Probate is the name of the court process for passing ownership of a deceased person’s property to his or her beneficiaries.
For real estate, there are two types of probate administration under Florida law: formal administration and summary administration. Even if you have a Will, your property must pass through probate before your beneficiaries can obtain legal title to your property.
Summary Administration is available if the value of your property subject to probate in Florida is not more than $75,000, and if you have no creditors. Summary administration is also available if the date of death is more than two years prior to opening the estate. Summary Administration is usually less expensive and less time consuming than a formal probate.
If the total value of your estate is more than $75,000 or if there are actual or potential claims against your estate, then your heirs or beneficiaries will have to open a formal probate. This process is more expensive and usually much more time consuming than a summary probate.
In either event, your heirs or beneficiaries will need to hire a lawyer, pay court and other costs, file a publication notice, and wait until the Judge signs the required Orders before they can own or sell your land.
Even the simplest of probate estates must be open for at least the three-month creditor claim period; it is reasonable to expect that a simple probate estate will take at least five or six months to properly handle.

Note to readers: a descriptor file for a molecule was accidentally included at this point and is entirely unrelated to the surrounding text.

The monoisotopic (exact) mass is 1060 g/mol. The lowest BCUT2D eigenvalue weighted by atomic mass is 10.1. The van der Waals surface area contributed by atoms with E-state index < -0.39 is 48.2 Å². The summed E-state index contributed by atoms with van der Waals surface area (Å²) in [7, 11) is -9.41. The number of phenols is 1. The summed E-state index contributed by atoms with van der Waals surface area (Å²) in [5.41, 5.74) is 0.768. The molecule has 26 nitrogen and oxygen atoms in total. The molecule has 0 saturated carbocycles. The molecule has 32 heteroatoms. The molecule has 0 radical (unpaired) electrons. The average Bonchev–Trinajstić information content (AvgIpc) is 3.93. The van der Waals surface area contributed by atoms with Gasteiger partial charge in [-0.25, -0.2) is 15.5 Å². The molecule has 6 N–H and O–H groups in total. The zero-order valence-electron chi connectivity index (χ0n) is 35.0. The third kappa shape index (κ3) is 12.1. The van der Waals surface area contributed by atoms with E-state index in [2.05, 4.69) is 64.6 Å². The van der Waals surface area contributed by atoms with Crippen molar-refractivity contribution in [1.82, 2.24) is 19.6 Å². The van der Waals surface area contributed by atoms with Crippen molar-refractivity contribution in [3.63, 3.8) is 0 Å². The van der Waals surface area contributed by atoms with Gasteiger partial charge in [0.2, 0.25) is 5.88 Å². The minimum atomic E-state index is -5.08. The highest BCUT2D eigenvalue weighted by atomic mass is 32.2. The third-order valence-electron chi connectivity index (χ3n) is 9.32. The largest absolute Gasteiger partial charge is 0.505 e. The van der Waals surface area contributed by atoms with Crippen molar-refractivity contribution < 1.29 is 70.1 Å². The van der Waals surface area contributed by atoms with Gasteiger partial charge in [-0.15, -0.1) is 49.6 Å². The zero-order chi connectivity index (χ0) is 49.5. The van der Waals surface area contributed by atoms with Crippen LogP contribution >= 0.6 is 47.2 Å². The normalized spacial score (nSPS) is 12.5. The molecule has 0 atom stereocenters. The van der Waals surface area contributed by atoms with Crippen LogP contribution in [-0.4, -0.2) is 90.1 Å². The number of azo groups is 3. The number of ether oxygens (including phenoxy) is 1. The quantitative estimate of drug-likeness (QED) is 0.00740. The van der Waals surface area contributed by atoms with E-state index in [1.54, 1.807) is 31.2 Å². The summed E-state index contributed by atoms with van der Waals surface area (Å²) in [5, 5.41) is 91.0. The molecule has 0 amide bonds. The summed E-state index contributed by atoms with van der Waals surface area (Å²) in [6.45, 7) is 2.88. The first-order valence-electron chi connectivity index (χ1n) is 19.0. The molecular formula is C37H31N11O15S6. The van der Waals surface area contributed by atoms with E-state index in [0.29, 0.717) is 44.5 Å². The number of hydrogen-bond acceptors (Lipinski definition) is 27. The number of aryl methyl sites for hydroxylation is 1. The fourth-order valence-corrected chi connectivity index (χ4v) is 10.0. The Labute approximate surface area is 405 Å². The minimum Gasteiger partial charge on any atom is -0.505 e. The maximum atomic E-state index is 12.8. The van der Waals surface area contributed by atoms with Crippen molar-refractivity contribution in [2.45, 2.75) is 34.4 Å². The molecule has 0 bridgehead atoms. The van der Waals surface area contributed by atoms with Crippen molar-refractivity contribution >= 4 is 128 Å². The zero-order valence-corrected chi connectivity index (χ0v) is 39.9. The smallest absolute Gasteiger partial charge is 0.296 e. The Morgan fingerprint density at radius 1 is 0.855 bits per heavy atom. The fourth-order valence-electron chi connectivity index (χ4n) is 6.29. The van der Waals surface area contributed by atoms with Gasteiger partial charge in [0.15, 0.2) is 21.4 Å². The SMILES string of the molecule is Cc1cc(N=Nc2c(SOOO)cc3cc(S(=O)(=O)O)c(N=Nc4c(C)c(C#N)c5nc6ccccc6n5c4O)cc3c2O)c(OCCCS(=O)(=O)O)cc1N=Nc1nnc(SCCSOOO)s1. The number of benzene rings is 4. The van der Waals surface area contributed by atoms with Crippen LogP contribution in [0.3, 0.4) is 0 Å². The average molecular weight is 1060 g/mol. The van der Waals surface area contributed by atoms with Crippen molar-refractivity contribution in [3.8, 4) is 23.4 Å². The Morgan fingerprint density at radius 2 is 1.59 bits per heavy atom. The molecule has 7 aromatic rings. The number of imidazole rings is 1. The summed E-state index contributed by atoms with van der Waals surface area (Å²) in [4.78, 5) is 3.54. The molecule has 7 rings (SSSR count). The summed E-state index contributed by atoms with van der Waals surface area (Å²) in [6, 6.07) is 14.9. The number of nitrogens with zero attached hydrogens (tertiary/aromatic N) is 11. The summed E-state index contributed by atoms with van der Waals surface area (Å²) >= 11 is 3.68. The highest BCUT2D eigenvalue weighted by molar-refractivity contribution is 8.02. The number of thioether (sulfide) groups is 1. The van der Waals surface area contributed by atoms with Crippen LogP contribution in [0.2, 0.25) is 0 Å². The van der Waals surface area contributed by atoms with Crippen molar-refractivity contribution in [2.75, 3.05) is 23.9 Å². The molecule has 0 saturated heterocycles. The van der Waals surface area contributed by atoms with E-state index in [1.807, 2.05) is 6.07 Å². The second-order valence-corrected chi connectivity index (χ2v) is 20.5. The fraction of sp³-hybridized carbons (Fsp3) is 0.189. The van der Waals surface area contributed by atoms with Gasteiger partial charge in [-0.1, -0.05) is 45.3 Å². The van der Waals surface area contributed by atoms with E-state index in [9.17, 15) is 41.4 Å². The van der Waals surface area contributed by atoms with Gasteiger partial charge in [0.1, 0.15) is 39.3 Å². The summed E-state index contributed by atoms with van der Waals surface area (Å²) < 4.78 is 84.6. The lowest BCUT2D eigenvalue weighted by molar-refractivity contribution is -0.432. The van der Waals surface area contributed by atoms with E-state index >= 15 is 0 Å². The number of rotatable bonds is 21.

There are a number of ways to avoid this costly and lengthy procedure.
If you have a Revocable Living Trust, you can transfer your real estate to your Trust. If you do not already have a Trust, it is a good idea to consult with an attorney to determine whether this solution is right for you. Once you have a Trust, a deed must be prepared and recorded, transferring the real estate to your Trust.
Another option to avoid Real Estate is to consult an attorney about a “Lady Bird Deed”. This is a type of deed used in Florida to transfer real estate to your intended beneficiaries automatically upon your death without the need for a probate.
If you own your real estate jointly with another individual, with rights of survivorship, or as Husband and Wife, then upon your death, the other individual will automatically own the property and no probate will be required until the second individual passes away. You can still have a Lady Bird Deed if you own the property with another individual as long as you both agree on who will receive the property when you both pass away.
If you own the real estate with another individual, but the deed does not say “husband and wife” or “joint tenants with rights of survivorship” then your share of the property must pass through probate before your heirs or beneficiaries can receive it.
Questions? The Law Office of Debra Simms is here to help. Call us today 386.256.4882
This blog post is not case-specific and is provided only for educational purposes and is not intended to provide specific legal advice. Blog topics may or may not be updated and entries may be out-of-date at the time you view them.